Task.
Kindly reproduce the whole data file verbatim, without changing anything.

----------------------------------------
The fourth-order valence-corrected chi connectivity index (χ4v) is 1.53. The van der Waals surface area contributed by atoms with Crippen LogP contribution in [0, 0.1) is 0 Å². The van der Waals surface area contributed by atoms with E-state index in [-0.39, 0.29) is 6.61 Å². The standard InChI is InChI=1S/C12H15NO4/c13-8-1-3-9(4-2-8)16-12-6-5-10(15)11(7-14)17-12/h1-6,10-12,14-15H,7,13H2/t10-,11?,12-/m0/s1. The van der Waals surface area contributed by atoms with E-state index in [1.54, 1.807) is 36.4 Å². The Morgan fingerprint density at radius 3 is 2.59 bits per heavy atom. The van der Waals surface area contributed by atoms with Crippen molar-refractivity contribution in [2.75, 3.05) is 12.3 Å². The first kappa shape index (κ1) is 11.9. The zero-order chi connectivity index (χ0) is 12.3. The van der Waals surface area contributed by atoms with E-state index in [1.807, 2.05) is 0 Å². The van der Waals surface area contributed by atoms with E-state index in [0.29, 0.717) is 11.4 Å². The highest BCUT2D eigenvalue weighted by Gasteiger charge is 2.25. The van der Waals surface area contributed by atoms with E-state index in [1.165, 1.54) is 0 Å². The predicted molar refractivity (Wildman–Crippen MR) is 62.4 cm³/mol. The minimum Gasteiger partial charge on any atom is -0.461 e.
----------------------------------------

The fourth-order valence-corrected chi connectivity index (χ4v) is 1.53. The van der Waals surface area contributed by atoms with Crippen LogP contribution in [0, 0.1) is 0 Å². The van der Waals surface area contributed by atoms with E-state index in [-0.39, 0.29) is 6.61 Å². The standard InChI is InChI=1S/C12H15NO4/c13-8-1-3-9(4-2-8)16-12-6-5-10(15)11(7-14)17-12/h1-6,10-12,14-15H,7,13H2/t10-,11?,12-/m0/s1. The van der Waals surface area contributed by atoms with E-state index in [1.54, 1.807) is 36.4 Å². The Morgan fingerprint density at radius 3 is 2.59 bits per heavy atom. The van der Waals surface area contributed by atoms with Crippen molar-refractivity contribution in [2.75, 3.05) is 12.3 Å². The first kappa shape index (κ1) is 11.9. The zero-order chi connectivity index (χ0) is 12.3. The van der Waals surface area contributed by atoms with E-state index in [1.807, 2.05) is 0 Å². The van der Waals surface area contributed by atoms with E-state index in [0.29, 0.717) is 11.4 Å². The highest BCUT2D eigenvalue weighted by Gasteiger charge is 2.25. The van der Waals surface area contributed by atoms with E-state index in [1.165, 1.54) is 0 Å². The predicted molar refractivity (Wildman–Crippen MR) is 62.4 cm³/mol. The minimum Gasteiger partial charge on any atom is -0.461 e.